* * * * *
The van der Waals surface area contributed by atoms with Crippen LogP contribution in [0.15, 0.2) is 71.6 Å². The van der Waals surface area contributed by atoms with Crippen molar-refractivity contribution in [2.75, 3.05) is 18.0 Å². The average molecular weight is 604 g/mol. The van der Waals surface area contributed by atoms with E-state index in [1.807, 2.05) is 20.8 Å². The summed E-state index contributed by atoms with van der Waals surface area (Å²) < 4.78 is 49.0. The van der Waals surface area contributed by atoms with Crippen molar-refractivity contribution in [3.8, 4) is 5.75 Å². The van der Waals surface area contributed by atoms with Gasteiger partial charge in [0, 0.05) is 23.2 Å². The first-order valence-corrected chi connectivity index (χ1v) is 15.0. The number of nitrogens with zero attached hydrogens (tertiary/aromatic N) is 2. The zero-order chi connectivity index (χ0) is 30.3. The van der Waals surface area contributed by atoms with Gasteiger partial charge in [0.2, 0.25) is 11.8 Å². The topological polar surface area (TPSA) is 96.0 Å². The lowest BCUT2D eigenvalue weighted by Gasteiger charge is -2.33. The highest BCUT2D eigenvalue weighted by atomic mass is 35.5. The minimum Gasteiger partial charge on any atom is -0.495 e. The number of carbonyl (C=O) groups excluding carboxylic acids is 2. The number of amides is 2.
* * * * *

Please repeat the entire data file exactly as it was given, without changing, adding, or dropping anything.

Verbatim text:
The van der Waals surface area contributed by atoms with Crippen LogP contribution in [0.15, 0.2) is 71.6 Å². The van der Waals surface area contributed by atoms with Crippen molar-refractivity contribution in [2.75, 3.05) is 18.0 Å². The average molecular weight is 604 g/mol. The van der Waals surface area contributed by atoms with E-state index in [1.807, 2.05) is 20.8 Å². The summed E-state index contributed by atoms with van der Waals surface area (Å²) < 4.78 is 49.0. The van der Waals surface area contributed by atoms with Crippen molar-refractivity contribution in [3.8, 4) is 5.75 Å². The van der Waals surface area contributed by atoms with Gasteiger partial charge in [0, 0.05) is 23.2 Å². The first-order valence-corrected chi connectivity index (χ1v) is 15.0. The number of nitrogens with zero attached hydrogens (tertiary/aromatic N) is 2. The zero-order chi connectivity index (χ0) is 30.3. The van der Waals surface area contributed by atoms with Gasteiger partial charge in [0.2, 0.25) is 11.8 Å². The topological polar surface area (TPSA) is 96.0 Å². The lowest BCUT2D eigenvalue weighted by Gasteiger charge is -2.33. The highest BCUT2D eigenvalue weighted by atomic mass is 35.5. The minimum Gasteiger partial charge on any atom is -0.495 e. The number of carbonyl (C=O) groups excluding carboxylic acids is 2. The number of amides is 2.